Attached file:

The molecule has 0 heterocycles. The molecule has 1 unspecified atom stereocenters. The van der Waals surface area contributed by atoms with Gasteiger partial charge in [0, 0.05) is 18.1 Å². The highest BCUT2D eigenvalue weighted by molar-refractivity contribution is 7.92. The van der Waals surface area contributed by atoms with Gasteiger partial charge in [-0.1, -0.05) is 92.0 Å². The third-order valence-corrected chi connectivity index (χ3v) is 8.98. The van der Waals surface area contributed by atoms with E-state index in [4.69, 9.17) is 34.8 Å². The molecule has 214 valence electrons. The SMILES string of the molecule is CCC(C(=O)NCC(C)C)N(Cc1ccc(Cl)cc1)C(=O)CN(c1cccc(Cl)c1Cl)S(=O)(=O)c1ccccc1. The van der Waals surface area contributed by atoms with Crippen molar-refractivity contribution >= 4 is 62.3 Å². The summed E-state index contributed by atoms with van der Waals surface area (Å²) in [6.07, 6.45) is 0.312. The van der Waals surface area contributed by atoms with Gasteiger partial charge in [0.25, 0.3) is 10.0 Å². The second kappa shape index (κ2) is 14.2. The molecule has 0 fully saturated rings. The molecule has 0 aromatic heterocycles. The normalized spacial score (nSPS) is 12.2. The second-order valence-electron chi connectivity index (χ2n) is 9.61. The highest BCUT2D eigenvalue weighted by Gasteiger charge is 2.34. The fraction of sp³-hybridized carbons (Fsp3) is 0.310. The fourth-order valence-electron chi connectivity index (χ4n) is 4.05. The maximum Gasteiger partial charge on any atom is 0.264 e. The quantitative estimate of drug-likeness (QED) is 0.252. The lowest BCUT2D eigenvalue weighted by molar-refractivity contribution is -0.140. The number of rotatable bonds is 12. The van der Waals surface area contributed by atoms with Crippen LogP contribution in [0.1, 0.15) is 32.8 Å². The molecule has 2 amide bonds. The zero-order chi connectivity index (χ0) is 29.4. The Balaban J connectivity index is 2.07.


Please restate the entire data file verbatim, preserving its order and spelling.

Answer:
The molecule has 0 heterocycles. The molecule has 1 unspecified atom stereocenters. The van der Waals surface area contributed by atoms with Gasteiger partial charge in [0, 0.05) is 18.1 Å². The highest BCUT2D eigenvalue weighted by molar-refractivity contribution is 7.92. The van der Waals surface area contributed by atoms with Gasteiger partial charge in [-0.1, -0.05) is 92.0 Å². The third-order valence-corrected chi connectivity index (χ3v) is 8.98. The van der Waals surface area contributed by atoms with E-state index in [4.69, 9.17) is 34.8 Å². The molecule has 214 valence electrons. The SMILES string of the molecule is CCC(C(=O)NCC(C)C)N(Cc1ccc(Cl)cc1)C(=O)CN(c1cccc(Cl)c1Cl)S(=O)(=O)c1ccccc1. The van der Waals surface area contributed by atoms with Crippen molar-refractivity contribution >= 4 is 62.3 Å². The summed E-state index contributed by atoms with van der Waals surface area (Å²) in [6.07, 6.45) is 0.312. The van der Waals surface area contributed by atoms with Gasteiger partial charge in [0.25, 0.3) is 10.0 Å². The second kappa shape index (κ2) is 14.2. The molecule has 0 fully saturated rings. The molecule has 0 aromatic heterocycles. The normalized spacial score (nSPS) is 12.2. The second-order valence-electron chi connectivity index (χ2n) is 9.61. The highest BCUT2D eigenvalue weighted by Gasteiger charge is 2.34. The fraction of sp³-hybridized carbons (Fsp3) is 0.310. The fourth-order valence-electron chi connectivity index (χ4n) is 4.05. The maximum Gasteiger partial charge on any atom is 0.264 e. The quantitative estimate of drug-likeness (QED) is 0.252. The lowest BCUT2D eigenvalue weighted by molar-refractivity contribution is -0.140. The number of rotatable bonds is 12. The van der Waals surface area contributed by atoms with Crippen LogP contribution in [0.1, 0.15) is 32.8 Å². The molecule has 2 amide bonds. The zero-order chi connectivity index (χ0) is 29.4. The Balaban J connectivity index is 2.07.